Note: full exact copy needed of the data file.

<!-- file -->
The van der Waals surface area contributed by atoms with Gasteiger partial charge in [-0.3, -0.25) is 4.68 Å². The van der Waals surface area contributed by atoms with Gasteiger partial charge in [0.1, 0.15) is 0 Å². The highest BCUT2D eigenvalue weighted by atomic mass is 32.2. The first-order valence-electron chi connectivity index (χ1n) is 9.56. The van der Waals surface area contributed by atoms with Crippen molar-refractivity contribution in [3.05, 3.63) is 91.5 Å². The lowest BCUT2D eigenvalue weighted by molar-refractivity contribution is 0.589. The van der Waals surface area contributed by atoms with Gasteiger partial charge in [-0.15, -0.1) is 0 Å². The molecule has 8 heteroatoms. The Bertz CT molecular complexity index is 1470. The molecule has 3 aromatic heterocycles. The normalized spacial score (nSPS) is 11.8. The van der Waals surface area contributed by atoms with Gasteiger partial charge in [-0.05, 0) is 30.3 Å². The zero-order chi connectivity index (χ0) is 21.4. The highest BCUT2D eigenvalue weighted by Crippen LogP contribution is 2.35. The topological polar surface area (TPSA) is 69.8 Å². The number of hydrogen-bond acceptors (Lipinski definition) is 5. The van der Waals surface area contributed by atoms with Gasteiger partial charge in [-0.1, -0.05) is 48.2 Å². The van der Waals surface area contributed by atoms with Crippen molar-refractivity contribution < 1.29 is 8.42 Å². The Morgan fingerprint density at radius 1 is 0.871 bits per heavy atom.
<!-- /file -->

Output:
The van der Waals surface area contributed by atoms with Gasteiger partial charge in [-0.3, -0.25) is 4.68 Å². The van der Waals surface area contributed by atoms with Gasteiger partial charge in [0.1, 0.15) is 0 Å². The highest BCUT2D eigenvalue weighted by atomic mass is 32.2. The first-order valence-electron chi connectivity index (χ1n) is 9.56. The van der Waals surface area contributed by atoms with Crippen molar-refractivity contribution in [3.05, 3.63) is 91.5 Å². The lowest BCUT2D eigenvalue weighted by molar-refractivity contribution is 0.589. The van der Waals surface area contributed by atoms with Gasteiger partial charge in [-0.15, -0.1) is 0 Å². The molecule has 8 heteroatoms. The Bertz CT molecular complexity index is 1470. The molecule has 3 aromatic heterocycles. The normalized spacial score (nSPS) is 11.8. The van der Waals surface area contributed by atoms with Gasteiger partial charge in [-0.05, 0) is 30.3 Å². The zero-order chi connectivity index (χ0) is 21.4. The highest BCUT2D eigenvalue weighted by Crippen LogP contribution is 2.35. The topological polar surface area (TPSA) is 69.8 Å². The number of hydrogen-bond acceptors (Lipinski definition) is 5. The van der Waals surface area contributed by atoms with Gasteiger partial charge in [-0.1, -0.05) is 48.2 Å². The van der Waals surface area contributed by atoms with Crippen molar-refractivity contribution < 1.29 is 8.42 Å². The Morgan fingerprint density at radius 1 is 0.871 bits per heavy atom.